October commences Energy Awareness Month, a celebratory time in which the federal government is "Leading by Example" by providing leadership in energy management and building optimization, energy resilience and security, and the use of advanced and distributed energy technologies.
The Federal Energy Management Program (FEMP) helps agencies meet federal energy efficiency and renewable energy laws and requirements. Agencies are making tremendous progress toward these requirements by implementing energy- and water-management projects throughout the federal government.
Whether these projects are implemented campus-wide or in individual facilities, every action taken by hard-working employees in U.S. defense and civilian agencies contributes toward strengthening the security and resilience of our federal infrastructure.
Build Awareness in Your Agency
During Energy Awareness Month and throughout the year, FEMP recommends using these steps and resources to raise awareness of energy- and water-saving possibilities and support agencies' missions.
Step 1: Plan the Effort
- Define your agency’s mission and goals. Establish a direct relationship between saving energy and success in meeting these goals.
- Assess the constraints and opportunities of your facility. Evaluate energy use patterns based on your types of equipment, size of staff, hours of operation, and current levels of energy use. Use this information to ensure that you develop obtainable goals and plan activities well-suited to your organization’s needs.
- Determine the specific goals and objectives of your awareness program.
- Obtain upper management support. Ask a senior manager to serve as the facility’s energy champion to lend authority and endorse the program’s messages.
- Recruit enthusiastic and capable team members to serve on your planning committee.
- Assess your access to various communications channels (e.g., newsletters, closed-circuit TV, etc.) and program capability to produce printed materials, displays, videos, and handouts.
- Assess your financial resources and develop a preliminary budget.
- Examine existing links with institutional groups and others that can help promote your program.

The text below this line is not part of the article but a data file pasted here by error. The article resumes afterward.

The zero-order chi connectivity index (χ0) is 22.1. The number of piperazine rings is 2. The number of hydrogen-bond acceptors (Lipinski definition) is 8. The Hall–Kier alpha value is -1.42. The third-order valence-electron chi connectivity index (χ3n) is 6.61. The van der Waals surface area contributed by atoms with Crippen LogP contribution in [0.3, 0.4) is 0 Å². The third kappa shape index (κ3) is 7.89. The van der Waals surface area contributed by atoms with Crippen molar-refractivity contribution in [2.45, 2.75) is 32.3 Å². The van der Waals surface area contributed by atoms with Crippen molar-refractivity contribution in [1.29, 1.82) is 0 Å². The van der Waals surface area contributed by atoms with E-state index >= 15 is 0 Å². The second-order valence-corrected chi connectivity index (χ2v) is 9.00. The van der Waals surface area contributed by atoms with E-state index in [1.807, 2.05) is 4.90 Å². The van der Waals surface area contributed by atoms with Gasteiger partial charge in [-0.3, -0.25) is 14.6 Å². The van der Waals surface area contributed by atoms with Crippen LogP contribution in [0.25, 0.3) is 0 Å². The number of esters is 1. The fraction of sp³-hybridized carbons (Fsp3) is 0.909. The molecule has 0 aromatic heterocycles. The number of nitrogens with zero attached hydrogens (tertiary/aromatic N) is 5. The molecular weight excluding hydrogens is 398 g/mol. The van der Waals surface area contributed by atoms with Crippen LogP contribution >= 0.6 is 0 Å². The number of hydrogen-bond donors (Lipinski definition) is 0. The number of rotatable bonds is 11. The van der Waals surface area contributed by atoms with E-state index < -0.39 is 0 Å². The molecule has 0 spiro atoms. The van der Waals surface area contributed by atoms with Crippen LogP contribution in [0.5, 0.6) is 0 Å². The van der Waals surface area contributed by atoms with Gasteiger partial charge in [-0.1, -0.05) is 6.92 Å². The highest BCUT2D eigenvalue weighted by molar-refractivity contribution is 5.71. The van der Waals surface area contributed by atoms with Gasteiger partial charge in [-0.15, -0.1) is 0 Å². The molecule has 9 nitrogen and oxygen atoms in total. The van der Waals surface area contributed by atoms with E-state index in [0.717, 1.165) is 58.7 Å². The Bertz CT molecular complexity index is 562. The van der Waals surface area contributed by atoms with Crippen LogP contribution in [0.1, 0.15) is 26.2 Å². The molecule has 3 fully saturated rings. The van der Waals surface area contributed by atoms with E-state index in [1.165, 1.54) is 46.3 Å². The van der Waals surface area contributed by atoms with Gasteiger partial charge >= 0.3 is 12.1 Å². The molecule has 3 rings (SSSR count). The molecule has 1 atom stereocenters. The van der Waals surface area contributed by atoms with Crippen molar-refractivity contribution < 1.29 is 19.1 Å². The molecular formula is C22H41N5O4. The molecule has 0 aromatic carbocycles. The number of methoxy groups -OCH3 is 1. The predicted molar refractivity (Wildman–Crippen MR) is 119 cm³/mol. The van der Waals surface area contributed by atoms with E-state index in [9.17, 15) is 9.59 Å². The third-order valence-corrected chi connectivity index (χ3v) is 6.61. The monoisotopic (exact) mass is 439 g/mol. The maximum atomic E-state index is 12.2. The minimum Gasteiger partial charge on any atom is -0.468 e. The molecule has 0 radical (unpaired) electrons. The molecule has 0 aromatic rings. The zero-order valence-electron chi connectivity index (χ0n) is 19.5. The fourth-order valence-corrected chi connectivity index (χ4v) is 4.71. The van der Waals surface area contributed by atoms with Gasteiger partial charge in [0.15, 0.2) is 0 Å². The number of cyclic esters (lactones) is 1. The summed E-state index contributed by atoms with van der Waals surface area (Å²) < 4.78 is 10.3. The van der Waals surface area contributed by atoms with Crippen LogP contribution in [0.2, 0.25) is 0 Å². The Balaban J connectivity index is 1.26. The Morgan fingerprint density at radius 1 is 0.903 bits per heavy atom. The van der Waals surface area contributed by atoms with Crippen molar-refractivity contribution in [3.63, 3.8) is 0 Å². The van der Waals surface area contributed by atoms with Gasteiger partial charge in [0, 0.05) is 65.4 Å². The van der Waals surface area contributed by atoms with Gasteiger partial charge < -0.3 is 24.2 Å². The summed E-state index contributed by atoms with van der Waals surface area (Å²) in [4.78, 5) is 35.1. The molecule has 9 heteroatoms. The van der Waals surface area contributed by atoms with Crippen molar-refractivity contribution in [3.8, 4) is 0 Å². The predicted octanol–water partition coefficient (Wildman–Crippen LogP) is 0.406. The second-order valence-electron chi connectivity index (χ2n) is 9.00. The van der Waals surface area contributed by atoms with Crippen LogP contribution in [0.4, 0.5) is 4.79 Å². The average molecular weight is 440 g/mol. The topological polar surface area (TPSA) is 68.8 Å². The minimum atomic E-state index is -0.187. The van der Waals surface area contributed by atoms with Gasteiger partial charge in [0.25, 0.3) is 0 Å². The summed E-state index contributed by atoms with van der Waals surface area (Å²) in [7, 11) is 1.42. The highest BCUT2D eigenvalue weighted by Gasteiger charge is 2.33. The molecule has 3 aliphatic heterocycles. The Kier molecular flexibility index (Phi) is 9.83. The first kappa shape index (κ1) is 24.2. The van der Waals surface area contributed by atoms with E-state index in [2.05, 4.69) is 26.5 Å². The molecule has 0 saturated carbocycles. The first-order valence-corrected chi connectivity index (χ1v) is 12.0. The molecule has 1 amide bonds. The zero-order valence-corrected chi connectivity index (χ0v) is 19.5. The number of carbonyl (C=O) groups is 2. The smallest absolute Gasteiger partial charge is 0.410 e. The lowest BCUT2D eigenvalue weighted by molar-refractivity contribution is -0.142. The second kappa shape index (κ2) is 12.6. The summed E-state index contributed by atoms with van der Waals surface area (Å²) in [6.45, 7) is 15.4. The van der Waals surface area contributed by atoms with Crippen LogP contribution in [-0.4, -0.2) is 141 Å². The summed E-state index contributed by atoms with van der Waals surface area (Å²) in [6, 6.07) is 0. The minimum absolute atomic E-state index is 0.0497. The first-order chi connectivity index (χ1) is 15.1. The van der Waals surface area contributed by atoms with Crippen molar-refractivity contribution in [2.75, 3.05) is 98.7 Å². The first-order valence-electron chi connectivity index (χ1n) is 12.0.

- Consider an evaluation mechanism for gathering behavioral data and reporting program results.
Step 2: Design and Implement
- Solicit input from employees to develop program content via surveys, focus groups, and personal interviews.
- Identify the desired behaviors/actions and consider how you will motivate employees to take these actions, such as through incentives and awards.
- Develop motivational themes, messages, and slogans.
- Determine the communications channels you will use to convey your information (e.g., posters, videos, newsletters, exhibits).
- Select the activities or methods you will employ to distribute the messages/information.
- Develop a new budget specific to the products you plan to develop and the activities in which you plan to participate.
- Develop a schedule based on a specific timeframe (e.g., one fiscal year) to help you produce your products in plenty of time to carry out planned activities.
- Produce your visuals, products, and materials and conduct activities.
Step 3: Evaluate and Report Results
- Obtain employee feedback on the program’s effectiveness through focus groups and surveys. Consider a mid-course evaluation as well as a final evaluation.
- Document the energy and water savings. Share results based on measures implemented and employee achievements.
Step 4: Sustain the Effort
- Develop ways of introducing new employees to the program, such as an informational video, personal interview, or employee awareness handbook.
- Continue to implement your incentive and awards programs and publicly recognize employee accomplishments.
- Ask employees to pledge their commitment to specific personal actions or new events to promote and encourage ongoing participation.
- Recruit new members and conduct regular meetings with your planning committee. Continue to plan your program into the next year.
For inspiration about how your agency can save energy and water and meet your agency’s critical mission goals, see: